Wry, hilarious, and profoundly genuine, this debut collection of literary essays from Sloane Crosley is a celebration of fallibility and haplessness in all their glory.
From despoiling an exhibit at the Natural History Museum to provoking the ire of her first boss to siccing the cops on her mysterious neighbor, Crosley can do no right despite the best of intentions -- or perhaps because of them. Together, these essays create a startlingly funny and revealing portrait of a complex and utterly recognizable character who aims for the stars but hits the ceiling, and the inimitable city that has helped shape who she is. I Was Told There'd Be Cake introduces a strikingly original voice, chronicling the struggles and unexpected beauty of modern urban life.
Sloane Crosley is also the author of How Did You Get This Number.
Sloane Crosley is the author of the bestsellers How Did You Get This Number and I Was Told There'd Be Cake, which was a finalist for the Thurber Prize for American Humor. Her essays and criticism have appeared in The New York Times, New York Observer, the Village Voice, Playboy, Teen Vogue, Salon, Black Book, Radar, Maxim, and The Believer. She lives in New York City.
“Whether you’re involved in a love/hate relationship with just yourself or with the entire world, these essays will charm the pants off you—but not so as you’ll feel violated. Sloane Crosley is bright and funny and enchanting. This is a sparkling debut.”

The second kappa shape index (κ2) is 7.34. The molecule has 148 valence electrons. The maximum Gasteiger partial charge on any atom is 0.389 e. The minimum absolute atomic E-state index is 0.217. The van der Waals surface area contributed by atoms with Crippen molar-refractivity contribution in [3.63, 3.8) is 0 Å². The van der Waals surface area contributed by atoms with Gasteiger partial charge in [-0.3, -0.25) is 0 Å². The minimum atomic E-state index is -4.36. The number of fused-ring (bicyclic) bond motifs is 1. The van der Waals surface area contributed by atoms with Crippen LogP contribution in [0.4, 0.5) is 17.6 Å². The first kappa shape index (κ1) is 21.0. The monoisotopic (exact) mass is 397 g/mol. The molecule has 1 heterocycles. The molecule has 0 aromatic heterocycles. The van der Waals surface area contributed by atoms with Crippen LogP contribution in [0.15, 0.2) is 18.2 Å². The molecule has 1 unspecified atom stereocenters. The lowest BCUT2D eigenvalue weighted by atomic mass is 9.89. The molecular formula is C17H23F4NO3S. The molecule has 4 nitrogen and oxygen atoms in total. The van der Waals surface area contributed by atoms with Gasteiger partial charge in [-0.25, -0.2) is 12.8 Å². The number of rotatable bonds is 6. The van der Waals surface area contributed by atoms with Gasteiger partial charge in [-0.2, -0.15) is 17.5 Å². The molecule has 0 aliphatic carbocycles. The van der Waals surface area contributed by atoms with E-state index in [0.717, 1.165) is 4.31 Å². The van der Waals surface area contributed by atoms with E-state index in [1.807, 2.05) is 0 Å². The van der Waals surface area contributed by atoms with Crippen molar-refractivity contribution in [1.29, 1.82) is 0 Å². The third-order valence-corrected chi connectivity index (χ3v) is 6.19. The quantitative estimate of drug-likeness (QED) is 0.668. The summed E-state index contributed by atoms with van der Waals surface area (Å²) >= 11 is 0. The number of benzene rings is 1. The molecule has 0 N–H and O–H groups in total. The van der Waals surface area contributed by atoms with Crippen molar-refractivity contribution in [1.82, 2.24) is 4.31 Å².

—Meghan Daum, author of My Misspent Youth and The Quality of Life Report
“Hilarious and affecting and only occasionally scatological, I Was Told There’d Be Cake is lively reminiscence about growing up strange. Sardonic without being cruel, tender without being sentimental, Sloane Crosley will win you over with this delightful debut.”
—Colson Whitehead, author of Apex Hides the Hurt
“I love Sloane Crosley. In I Was Told There’d Be Cake, she navigates the social, the moral, the romantic experiences that prompt her to create her own voice and freshly define the world around her. Crosley is a post-modern Mary Tyler Moore, and this book is wry, generous, knowing—a perfect document of what it is to be young in today’s world.”
—A.M. Homes, author of This Book Will Save Your Life and The Mistress’ Daughter
“Sloane Crosley is another mordant and mercurial wit from the realm of Sedaris and Vowell. What makes her so funny is that she seems to be telling the truth, helplessly.”
—Jonathan Lethem, author of The Fortress of Solitude and Motherless Brooklyn
“Charming, elegant, wise, and comedic, these essays absolutely sparkle and entertain. Sloane Crosley is a 21st Century Dorothy Parker, and this book is a gem and heralds a wry new voice in American letters. Gorgeous writing, outrageous humor—it’s all here!”
—Jonathan Ames, author of Wake Up, Sir!